Introducing the series of interviews with science fiction writer Samuel R. Delany, the late critic Greg Tate, and sociologist and author Tricia Rose that were collected in his 1993 book Flame Wars: The Discourse of Cyberculture, Mark Dery wrote: “Speculative fiction that treats African-American themes and addresses African-American concerns in the context of twentieth-century technoculture—and more generally, African-American signification that appropriates images of technology and a prosthetically enhanced future—might, for want of a better term, be called ‘Afrofuturism.’” The coinage took hold.
The Afrofuturism program you’ll find on the Criterion Channel was curated by Ashley Clark, and it draws on the series Clark programmed at the Brooklyn Academy of Music in 2015, Space Is the Place: Afrofuturism on Film. Writing for the Guardian that year, Clark noted that descriptions of Afrofuturism “vary from Afrofuturist author Ytasha Womack, who calls it ‘elements of science fiction, historical fiction, speculative fiction, fantasy, Afrocentricity, and magic realism with non-Western beliefs,’ while others, such as Afrika Bambaataa, take a more gnomic approach: ‘Afrofuturism is dark matter moving at the speed of light.’”
One of the key works on Afrofuturist music is More Brilliant than the Sun: Adventures in Sonic Fiction, the 1998 book on such artists as Sun Ra, Alice Coltrane, Lee “Scratch” Perry, and Parliament by theorist, filmmaker, and Otolith Group cofounder Kodwo Eshun. Ekow Eshun, Kodwo’s younger brother, is a former director of London’s Institute of Contemporary Arts and the current editor of Tank Magazine. Talking to Chrystel Oloukoï at the British Film Institute, the younger Eshun suggests that Afrofuturism, “as a concept, maybe it has run its course.”
With In the Black Fantastic—a new book, an exhibition currently on view at Hayward Gallery through September 18, and a season of films screening at BFI Southbank throughout this month—Eshun aims “to gesture at a much broader territory, which isn’t about rehearsing western binaries such as backward versus future-oriented, but rather collective memories, cultural and spiritual practices that artists and cultural figures are drawing on in expansive and generative ways, reaching back in time, as well as into the future, reaching towards myth, spiritual belief.”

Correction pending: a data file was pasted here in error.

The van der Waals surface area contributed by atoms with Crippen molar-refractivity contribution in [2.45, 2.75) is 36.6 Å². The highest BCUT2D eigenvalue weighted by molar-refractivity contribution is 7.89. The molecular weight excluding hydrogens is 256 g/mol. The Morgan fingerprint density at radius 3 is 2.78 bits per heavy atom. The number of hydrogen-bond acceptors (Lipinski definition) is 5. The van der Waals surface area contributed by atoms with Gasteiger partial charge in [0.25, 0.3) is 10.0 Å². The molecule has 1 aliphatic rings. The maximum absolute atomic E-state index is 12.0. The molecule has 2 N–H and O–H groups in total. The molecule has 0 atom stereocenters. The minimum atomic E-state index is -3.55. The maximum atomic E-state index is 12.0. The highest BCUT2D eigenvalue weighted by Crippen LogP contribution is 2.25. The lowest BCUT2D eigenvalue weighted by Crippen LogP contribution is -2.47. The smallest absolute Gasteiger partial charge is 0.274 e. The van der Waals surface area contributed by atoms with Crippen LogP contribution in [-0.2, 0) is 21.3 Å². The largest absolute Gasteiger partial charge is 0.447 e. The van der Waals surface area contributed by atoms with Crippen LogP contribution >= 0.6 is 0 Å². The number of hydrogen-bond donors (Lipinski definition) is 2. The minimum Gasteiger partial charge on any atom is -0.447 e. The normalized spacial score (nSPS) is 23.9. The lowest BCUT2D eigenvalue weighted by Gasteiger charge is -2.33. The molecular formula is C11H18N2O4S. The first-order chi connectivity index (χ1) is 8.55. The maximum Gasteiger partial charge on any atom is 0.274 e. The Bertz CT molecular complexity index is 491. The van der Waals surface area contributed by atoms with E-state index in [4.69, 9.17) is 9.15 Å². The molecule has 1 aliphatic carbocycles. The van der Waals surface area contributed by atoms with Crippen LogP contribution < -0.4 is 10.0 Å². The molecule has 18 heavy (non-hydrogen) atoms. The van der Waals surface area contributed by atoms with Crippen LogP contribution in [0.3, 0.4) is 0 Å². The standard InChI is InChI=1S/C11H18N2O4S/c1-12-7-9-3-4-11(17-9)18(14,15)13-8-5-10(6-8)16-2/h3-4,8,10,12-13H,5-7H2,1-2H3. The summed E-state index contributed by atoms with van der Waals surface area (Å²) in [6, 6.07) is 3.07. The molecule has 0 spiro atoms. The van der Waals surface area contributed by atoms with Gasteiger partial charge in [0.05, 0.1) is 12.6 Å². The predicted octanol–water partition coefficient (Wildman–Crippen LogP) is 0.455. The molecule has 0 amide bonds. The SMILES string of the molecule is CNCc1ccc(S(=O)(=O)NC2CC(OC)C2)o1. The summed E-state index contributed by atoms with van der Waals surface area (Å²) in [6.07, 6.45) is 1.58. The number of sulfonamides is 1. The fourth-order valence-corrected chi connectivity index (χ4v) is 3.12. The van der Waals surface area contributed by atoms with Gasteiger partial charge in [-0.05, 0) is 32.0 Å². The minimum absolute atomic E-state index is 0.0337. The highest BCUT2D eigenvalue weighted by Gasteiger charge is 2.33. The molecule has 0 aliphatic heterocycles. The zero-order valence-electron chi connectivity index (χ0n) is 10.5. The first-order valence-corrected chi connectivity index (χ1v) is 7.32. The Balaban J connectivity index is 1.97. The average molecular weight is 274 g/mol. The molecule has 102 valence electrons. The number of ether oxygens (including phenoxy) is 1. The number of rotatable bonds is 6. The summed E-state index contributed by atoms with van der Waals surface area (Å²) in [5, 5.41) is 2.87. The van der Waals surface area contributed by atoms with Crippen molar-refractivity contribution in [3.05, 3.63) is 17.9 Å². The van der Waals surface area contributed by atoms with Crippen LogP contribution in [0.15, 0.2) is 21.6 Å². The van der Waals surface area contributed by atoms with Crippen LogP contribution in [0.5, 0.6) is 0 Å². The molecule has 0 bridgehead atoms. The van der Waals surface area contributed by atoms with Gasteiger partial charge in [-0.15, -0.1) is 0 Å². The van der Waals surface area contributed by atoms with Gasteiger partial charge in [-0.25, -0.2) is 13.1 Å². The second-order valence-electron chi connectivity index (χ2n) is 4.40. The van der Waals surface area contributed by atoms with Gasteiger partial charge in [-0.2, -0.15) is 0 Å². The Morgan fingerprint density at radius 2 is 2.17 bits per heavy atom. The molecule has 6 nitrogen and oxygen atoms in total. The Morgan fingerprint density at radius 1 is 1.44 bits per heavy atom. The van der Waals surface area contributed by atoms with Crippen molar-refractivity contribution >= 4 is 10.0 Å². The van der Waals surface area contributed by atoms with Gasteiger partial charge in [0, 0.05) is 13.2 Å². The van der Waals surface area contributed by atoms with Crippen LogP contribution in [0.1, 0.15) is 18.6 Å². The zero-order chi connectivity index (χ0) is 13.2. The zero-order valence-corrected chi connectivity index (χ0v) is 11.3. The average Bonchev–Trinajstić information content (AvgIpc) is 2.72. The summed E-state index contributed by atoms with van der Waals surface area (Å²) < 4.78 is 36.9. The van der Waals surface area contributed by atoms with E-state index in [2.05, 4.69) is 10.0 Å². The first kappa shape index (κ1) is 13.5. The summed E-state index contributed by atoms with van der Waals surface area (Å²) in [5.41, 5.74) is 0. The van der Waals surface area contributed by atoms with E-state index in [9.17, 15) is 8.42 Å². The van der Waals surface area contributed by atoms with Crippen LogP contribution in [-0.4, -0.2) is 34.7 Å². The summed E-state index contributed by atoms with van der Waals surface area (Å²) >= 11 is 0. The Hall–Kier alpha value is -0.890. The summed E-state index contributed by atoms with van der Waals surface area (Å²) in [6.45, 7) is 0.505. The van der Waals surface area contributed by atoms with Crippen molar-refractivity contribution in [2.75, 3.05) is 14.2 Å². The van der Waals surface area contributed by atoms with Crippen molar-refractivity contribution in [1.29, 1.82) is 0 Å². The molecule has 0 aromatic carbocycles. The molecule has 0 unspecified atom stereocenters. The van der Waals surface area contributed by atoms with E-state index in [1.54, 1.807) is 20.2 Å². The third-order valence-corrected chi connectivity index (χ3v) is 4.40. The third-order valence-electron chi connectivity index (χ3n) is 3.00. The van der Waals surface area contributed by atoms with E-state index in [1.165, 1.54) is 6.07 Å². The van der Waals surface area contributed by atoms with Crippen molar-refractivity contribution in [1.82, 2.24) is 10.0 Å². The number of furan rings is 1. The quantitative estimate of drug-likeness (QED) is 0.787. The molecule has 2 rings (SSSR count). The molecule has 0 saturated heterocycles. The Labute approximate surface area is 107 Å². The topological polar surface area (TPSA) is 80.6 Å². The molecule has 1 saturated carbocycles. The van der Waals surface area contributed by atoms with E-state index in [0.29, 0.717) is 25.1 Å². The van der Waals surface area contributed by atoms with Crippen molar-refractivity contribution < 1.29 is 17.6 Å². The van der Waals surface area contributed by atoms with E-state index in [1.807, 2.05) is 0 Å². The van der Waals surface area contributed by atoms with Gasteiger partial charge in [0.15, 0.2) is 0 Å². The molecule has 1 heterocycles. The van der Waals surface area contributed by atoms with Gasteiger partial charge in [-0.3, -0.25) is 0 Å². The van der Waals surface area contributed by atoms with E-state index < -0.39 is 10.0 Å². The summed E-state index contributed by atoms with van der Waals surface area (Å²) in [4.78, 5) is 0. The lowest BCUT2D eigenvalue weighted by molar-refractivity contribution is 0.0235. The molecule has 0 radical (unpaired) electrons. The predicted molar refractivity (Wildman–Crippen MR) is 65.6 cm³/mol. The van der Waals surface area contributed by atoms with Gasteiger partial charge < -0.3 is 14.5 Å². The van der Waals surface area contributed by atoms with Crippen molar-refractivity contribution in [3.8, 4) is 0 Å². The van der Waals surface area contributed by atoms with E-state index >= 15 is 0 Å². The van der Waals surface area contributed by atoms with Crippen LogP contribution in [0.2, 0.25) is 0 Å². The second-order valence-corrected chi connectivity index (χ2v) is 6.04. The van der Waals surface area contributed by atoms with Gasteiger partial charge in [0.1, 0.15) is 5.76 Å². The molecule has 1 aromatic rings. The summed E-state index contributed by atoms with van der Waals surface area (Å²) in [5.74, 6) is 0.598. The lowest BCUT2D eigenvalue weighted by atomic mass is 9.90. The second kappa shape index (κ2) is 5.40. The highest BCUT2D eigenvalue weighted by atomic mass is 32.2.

Afrofuturism is just one strain within Eshun’s broader concept of the Black fantastic, which is also “about gazing at pasts and presents which have often been rendered illegitimate beyond a kind of racialized imagination, for which Africa is a place of backwardness, lack, savagery, etc.,” he says. “Part of the embrace of the fantastic, then, is to look at vilified pasts as wonderful, beguiling, compelling, strange, because we’re so unused to seeing them as anything other than a prelude to western sophistication and development.” Souleymane Cissé’s Yeelen (1987), for example, is a mythical fantasy set in medieval Mali that “shows a world on its own terms, a world that has its own sophistication [and] miraculous powers.”
If you find yourself in London, the exhibition is “a magnificent experience, spectacular from first to last,” writes Observer art critic Laura Cumming. “All of the art is wildly imaginative and ambitious, from American artist Rashaad Newsome’s mesmerizing video Build or Destroy, in which a trans CGI figure vogues as the city burns and collapses in the background, to Hew Locke’s post-apocalyptic horsemen riding ever onwards on their steeds, festooned with emblems, who might equally be wise men or tyrants of the future.”
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